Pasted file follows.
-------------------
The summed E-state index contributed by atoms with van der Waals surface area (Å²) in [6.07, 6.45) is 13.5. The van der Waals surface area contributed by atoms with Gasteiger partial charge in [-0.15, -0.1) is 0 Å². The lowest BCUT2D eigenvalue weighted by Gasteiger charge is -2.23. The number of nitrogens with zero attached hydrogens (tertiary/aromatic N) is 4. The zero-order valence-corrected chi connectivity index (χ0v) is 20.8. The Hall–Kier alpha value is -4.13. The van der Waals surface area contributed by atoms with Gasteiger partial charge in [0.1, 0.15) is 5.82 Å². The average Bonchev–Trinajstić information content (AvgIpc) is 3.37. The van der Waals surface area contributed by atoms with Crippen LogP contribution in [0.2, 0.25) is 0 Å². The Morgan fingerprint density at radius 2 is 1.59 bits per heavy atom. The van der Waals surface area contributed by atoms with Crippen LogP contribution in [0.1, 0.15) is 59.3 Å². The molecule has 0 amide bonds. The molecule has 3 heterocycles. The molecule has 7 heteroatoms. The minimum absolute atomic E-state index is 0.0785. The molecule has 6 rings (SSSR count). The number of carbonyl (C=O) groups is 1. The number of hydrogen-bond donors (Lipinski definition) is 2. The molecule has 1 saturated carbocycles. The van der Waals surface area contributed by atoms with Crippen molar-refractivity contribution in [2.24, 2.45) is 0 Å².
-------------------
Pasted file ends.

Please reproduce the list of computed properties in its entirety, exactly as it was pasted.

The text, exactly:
The summed E-state index contributed by atoms with van der Waals surface area (Å²) in [6.07, 6.45) is 13.5. The van der Waals surface area contributed by atoms with Gasteiger partial charge in [-0.15, -0.1) is 0 Å². The lowest BCUT2D eigenvalue weighted by Gasteiger charge is -2.23. The number of nitrogens with zero attached hydrogens (tertiary/aromatic N) is 4. The zero-order valence-corrected chi connectivity index (χ0v) is 20.8. The Hall–Kier alpha value is -4.13. The van der Waals surface area contributed by atoms with Gasteiger partial charge in [0.1, 0.15) is 5.82 Å². The average Bonchev–Trinajstić information content (AvgIpc) is 3.37. The van der Waals surface area contributed by atoms with Crippen LogP contribution in [0.2, 0.25) is 0 Å². The Morgan fingerprint density at radius 2 is 1.59 bits per heavy atom. The van der Waals surface area contributed by atoms with Crippen LogP contribution in [0.1, 0.15) is 59.3 Å². The molecule has 0 amide bonds. The molecule has 3 heterocycles. The molecule has 7 heteroatoms. The minimum absolute atomic E-state index is 0.0785. The molecule has 6 rings (SSSR count). The number of carbonyl (C=O) groups is 1. The number of hydrogen-bond donors (Lipinski definition) is 2. The molecule has 1 saturated carbocycles. The van der Waals surface area contributed by atoms with Crippen molar-refractivity contribution in [2.24, 2.45) is 0 Å².